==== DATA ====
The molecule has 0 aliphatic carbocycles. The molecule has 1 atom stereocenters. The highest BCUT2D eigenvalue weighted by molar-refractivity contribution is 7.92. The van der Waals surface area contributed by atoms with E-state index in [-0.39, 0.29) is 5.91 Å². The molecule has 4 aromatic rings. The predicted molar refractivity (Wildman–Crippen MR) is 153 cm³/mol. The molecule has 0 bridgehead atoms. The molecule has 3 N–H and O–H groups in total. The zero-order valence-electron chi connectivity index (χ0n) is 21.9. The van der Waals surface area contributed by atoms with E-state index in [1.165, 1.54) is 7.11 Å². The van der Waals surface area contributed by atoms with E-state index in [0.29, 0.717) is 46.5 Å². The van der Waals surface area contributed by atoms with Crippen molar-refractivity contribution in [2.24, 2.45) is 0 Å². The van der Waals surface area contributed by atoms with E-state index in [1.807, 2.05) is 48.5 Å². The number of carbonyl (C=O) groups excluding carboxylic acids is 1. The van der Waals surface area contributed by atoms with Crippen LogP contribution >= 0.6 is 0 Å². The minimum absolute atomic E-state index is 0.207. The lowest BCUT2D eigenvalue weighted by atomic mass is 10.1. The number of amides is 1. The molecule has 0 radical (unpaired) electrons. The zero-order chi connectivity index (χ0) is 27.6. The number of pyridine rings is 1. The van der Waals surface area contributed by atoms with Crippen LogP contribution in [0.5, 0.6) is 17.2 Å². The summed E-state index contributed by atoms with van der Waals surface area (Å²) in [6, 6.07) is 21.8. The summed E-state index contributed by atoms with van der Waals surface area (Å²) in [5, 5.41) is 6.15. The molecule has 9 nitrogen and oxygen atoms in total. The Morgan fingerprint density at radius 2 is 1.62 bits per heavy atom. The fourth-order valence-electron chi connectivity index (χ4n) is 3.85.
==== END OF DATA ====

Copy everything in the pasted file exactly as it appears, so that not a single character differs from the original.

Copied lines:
The molecule has 0 aliphatic carbocycles. The molecule has 1 atom stereocenters. The highest BCUT2D eigenvalue weighted by molar-refractivity contribution is 7.92. The van der Waals surface area contributed by atoms with E-state index in [-0.39, 0.29) is 5.91 Å². The molecule has 4 aromatic rings. The predicted molar refractivity (Wildman–Crippen MR) is 153 cm³/mol. The molecule has 0 bridgehead atoms. The molecule has 3 N–H and O–H groups in total. The zero-order valence-electron chi connectivity index (χ0n) is 21.9. The van der Waals surface area contributed by atoms with E-state index in [1.165, 1.54) is 7.11 Å². The van der Waals surface area contributed by atoms with E-state index in [0.29, 0.717) is 46.5 Å². The van der Waals surface area contributed by atoms with Crippen molar-refractivity contribution in [2.24, 2.45) is 0 Å². The van der Waals surface area contributed by atoms with E-state index in [1.807, 2.05) is 48.5 Å². The number of carbonyl (C=O) groups excluding carboxylic acids is 1. The van der Waals surface area contributed by atoms with Crippen LogP contribution >= 0.6 is 0 Å². The minimum absolute atomic E-state index is 0.207. The lowest BCUT2D eigenvalue weighted by atomic mass is 10.1. The number of amides is 1. The molecule has 0 radical (unpaired) electrons. The zero-order chi connectivity index (χ0) is 27.6. The number of pyridine rings is 1. The van der Waals surface area contributed by atoms with Crippen LogP contribution in [0.5, 0.6) is 17.2 Å². The summed E-state index contributed by atoms with van der Waals surface area (Å²) in [6, 6.07) is 21.8. The summed E-state index contributed by atoms with van der Waals surface area (Å²) in [5, 5.41) is 6.15. The molecule has 9 nitrogen and oxygen atoms in total. The Morgan fingerprint density at radius 2 is 1.62 bits per heavy atom. The fourth-order valence-electron chi connectivity index (χ4n) is 3.85.